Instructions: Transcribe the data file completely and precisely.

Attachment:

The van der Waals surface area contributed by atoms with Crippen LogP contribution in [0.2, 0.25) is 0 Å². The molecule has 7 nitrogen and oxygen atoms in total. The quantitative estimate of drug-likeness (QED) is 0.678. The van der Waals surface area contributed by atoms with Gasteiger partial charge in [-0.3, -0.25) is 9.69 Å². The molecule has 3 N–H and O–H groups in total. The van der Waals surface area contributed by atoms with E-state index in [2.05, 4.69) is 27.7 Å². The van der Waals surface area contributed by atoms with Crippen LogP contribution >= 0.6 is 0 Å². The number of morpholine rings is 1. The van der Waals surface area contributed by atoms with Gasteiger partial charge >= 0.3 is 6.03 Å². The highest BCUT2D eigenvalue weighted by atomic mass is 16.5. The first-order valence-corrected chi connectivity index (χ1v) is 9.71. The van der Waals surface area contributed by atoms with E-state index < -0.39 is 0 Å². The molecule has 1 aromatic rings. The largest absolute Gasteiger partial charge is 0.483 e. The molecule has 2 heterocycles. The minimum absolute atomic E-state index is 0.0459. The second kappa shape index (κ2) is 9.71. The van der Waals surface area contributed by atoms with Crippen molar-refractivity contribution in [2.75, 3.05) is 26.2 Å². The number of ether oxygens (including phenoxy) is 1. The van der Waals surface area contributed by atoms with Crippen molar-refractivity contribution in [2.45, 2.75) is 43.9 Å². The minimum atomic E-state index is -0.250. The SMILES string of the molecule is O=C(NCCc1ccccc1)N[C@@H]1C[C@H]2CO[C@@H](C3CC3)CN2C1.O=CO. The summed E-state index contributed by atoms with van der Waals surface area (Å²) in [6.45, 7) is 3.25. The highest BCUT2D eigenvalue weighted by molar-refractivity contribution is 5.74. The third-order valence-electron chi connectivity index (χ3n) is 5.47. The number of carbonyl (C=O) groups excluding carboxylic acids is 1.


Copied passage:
The van der Waals surface area contributed by atoms with Crippen LogP contribution in [0.2, 0.25) is 0 Å². The molecule has 7 nitrogen and oxygen atoms in total. The quantitative estimate of drug-likeness (QED) is 0.678. The van der Waals surface area contributed by atoms with Gasteiger partial charge in [-0.3, -0.25) is 9.69 Å². The molecule has 3 N–H and O–H groups in total. The van der Waals surface area contributed by atoms with E-state index in [2.05, 4.69) is 27.7 Å². The van der Waals surface area contributed by atoms with Crippen LogP contribution >= 0.6 is 0 Å². The number of morpholine rings is 1. The van der Waals surface area contributed by atoms with Gasteiger partial charge >= 0.3 is 6.03 Å². The highest BCUT2D eigenvalue weighted by atomic mass is 16.5. The first-order valence-corrected chi connectivity index (χ1v) is 9.71. The van der Waals surface area contributed by atoms with E-state index < -0.39 is 0 Å². The molecule has 1 aromatic rings. The largest absolute Gasteiger partial charge is 0.483 e. The molecule has 2 heterocycles. The minimum absolute atomic E-state index is 0.0459. The second kappa shape index (κ2) is 9.71. The van der Waals surface area contributed by atoms with Crippen molar-refractivity contribution in [2.75, 3.05) is 26.2 Å². The number of ether oxygens (including phenoxy) is 1. The van der Waals surface area contributed by atoms with Crippen molar-refractivity contribution in [2.45, 2.75) is 43.9 Å². The minimum atomic E-state index is -0.250. The SMILES string of the molecule is O=C(NCCc1ccccc1)N[C@@H]1C[C@H]2CO[C@@H](C3CC3)CN2C1.O=CO. The summed E-state index contributed by atoms with van der Waals surface area (Å²) in [6.45, 7) is 3.25. The highest BCUT2D eigenvalue weighted by molar-refractivity contribution is 5.74. The third-order valence-electron chi connectivity index (χ3n) is 5.47. The number of carbonyl (C=O) groups excluding carboxylic acids is 1.